a doctor looking at patient information on a laptop

Technological advancements have made genomics more accessible to clinicians. Source: Intel

How tech is advancing genomics to help clinical diagnosis

GENOMICS helps predict if a person is at risk of developing cancer.

Although historically a research domain, technological advances have made genomics more accessible to healthcare practitioners.

Clinicians are increasingly using genomics to improve diagnosis and develop treatments.

In an interview with Tech Wire Asia, Intel’s Health and Life Sciences Sales Director in Asia Pacific, Mark Burby, shares how technology played a part in bringing genomics from labs to hospitals.

Genomics as a field has many applications. It has found uses for forensics in law enforcement, genetic engineering in agriculture, and in tracing ancestry.

In healthcare, genomics is currently being used to find hereditary links to diseases, and in cancer diagnosis and treatments. Burby observed that genomics is also increasingly making its way into other disciplines including cardiology and psychiatry.

He explains that previously, genomics analysis and research were time-intensive processes that required very specialized infrastructures and equipment. This made genomics an expensive endeavor, accessible only to research scientists who were awarded public or private grants.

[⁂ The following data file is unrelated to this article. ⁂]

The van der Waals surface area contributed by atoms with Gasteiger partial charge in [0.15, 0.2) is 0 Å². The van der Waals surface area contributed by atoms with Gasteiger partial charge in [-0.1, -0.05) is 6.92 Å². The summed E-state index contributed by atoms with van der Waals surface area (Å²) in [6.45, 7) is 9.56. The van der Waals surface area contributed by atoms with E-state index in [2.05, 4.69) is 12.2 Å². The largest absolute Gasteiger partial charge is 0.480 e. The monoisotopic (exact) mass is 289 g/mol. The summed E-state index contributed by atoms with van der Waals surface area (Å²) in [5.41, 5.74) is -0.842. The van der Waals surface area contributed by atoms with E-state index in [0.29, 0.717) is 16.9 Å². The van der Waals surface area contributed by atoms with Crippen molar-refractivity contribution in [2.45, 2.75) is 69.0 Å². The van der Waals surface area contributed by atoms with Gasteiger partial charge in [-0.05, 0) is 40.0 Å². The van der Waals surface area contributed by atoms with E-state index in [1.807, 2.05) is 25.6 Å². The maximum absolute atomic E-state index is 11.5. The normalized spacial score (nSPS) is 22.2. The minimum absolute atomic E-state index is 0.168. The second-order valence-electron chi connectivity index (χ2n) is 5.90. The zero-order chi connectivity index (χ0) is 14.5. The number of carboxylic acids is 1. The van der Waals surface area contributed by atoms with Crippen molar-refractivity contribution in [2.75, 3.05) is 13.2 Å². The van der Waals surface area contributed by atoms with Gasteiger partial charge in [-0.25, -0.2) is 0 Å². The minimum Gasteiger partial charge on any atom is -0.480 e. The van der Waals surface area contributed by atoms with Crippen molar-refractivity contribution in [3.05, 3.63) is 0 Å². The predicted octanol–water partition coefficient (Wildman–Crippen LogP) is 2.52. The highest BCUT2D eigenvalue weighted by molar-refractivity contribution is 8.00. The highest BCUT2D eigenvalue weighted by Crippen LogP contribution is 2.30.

“There have been developments recently around the technology that has made it feasible for hospitals to consider adopting genomic services into clinical practice,” Burby shared. “Now you can theoretically put genomics analysis into the hands of regular clinicians and not just research scientist.”

Generally, in the tech industry, faster processors and higher capacity memory devices have improved efficiency for all types of workloads.

In genomics specifically, chipmakers have developed specific libraries that manage genomic related calculations. This helps functions relating to genomic analysis to run more optimally on processors.

Beyond technology, healthcare providers need to understand the impact genomics would have on existing and new services they are developing. Burby suggests that scientific research needs to be part of a clinical department, not just exist in a research institute.

“You’d need clinical scientists that have qualifications in genetics that can support the other doctors in the usage of genomics technology, whether in diagnostics or therapy,” he said.

Burby proposed an example in breast cancer screenings. Currently, screenings can only detect if a person has cancer, but it cannot identify risks to prevent cancer.

If governments can incorporate genetic testing into national screening programmes, it can help identify the population at higher risk of developing breast cancer. Clinicians can then use the data to develop preventative measures to reduce the risk of cancers.

In the pipeline, Burby tells us that technology such as artificial intelligence (AI) and field-programmable gate array (FPGA) circuits are also being used to support genomics research.

Clinicians can look forward to affordable genomics tests that produce faster, more accurate results.






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